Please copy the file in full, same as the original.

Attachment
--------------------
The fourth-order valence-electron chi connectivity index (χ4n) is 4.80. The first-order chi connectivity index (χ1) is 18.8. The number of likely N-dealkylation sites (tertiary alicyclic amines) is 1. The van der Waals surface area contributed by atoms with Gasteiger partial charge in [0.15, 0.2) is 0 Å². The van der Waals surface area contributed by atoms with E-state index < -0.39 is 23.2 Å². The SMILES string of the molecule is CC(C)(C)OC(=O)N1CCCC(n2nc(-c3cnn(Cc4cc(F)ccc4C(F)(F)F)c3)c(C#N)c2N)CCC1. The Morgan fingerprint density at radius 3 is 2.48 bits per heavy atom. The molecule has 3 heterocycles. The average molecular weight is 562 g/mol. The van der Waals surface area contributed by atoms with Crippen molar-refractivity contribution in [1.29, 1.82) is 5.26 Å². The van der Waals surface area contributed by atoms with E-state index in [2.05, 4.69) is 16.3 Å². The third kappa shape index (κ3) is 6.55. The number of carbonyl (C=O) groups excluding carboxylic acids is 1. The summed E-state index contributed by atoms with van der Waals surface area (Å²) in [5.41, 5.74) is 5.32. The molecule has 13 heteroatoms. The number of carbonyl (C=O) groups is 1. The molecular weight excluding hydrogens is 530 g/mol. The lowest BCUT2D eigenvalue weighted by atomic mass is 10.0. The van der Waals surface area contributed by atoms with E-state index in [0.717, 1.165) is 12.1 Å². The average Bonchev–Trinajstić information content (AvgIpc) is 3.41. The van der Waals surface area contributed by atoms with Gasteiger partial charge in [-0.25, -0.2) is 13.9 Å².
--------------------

The fourth-order valence-electron chi connectivity index (χ4n) is 4.80. The first-order chi connectivity index (χ1) is 18.8. The number of likely N-dealkylation sites (tertiary alicyclic amines) is 1. The van der Waals surface area contributed by atoms with Gasteiger partial charge in [0.15, 0.2) is 0 Å². The van der Waals surface area contributed by atoms with E-state index < -0.39 is 23.2 Å². The SMILES string of the molecule is CC(C)(C)OC(=O)N1CCCC(n2nc(-c3cnn(Cc4cc(F)ccc4C(F)(F)F)c3)c(C#N)c2N)CCC1. The Morgan fingerprint density at radius 3 is 2.48 bits per heavy atom. The molecule has 3 heterocycles. The average molecular weight is 562 g/mol. The van der Waals surface area contributed by atoms with Crippen molar-refractivity contribution in [1.29, 1.82) is 5.26 Å². The van der Waals surface area contributed by atoms with E-state index in [2.05, 4.69) is 16.3 Å². The third kappa shape index (κ3) is 6.55. The number of carbonyl (C=O) groups excluding carboxylic acids is 1. The summed E-state index contributed by atoms with van der Waals surface area (Å²) in [5.41, 5.74) is 5.32. The molecule has 13 heteroatoms. The number of carbonyl (C=O) groups is 1. The molecular weight excluding hydrogens is 530 g/mol. The lowest BCUT2D eigenvalue weighted by atomic mass is 10.0. The van der Waals surface area contributed by atoms with E-state index in [0.717, 1.165) is 12.1 Å². The average Bonchev–Trinajstić information content (AvgIpc) is 3.41. The van der Waals surface area contributed by atoms with Gasteiger partial charge in [-0.25, -0.2) is 13.9 Å².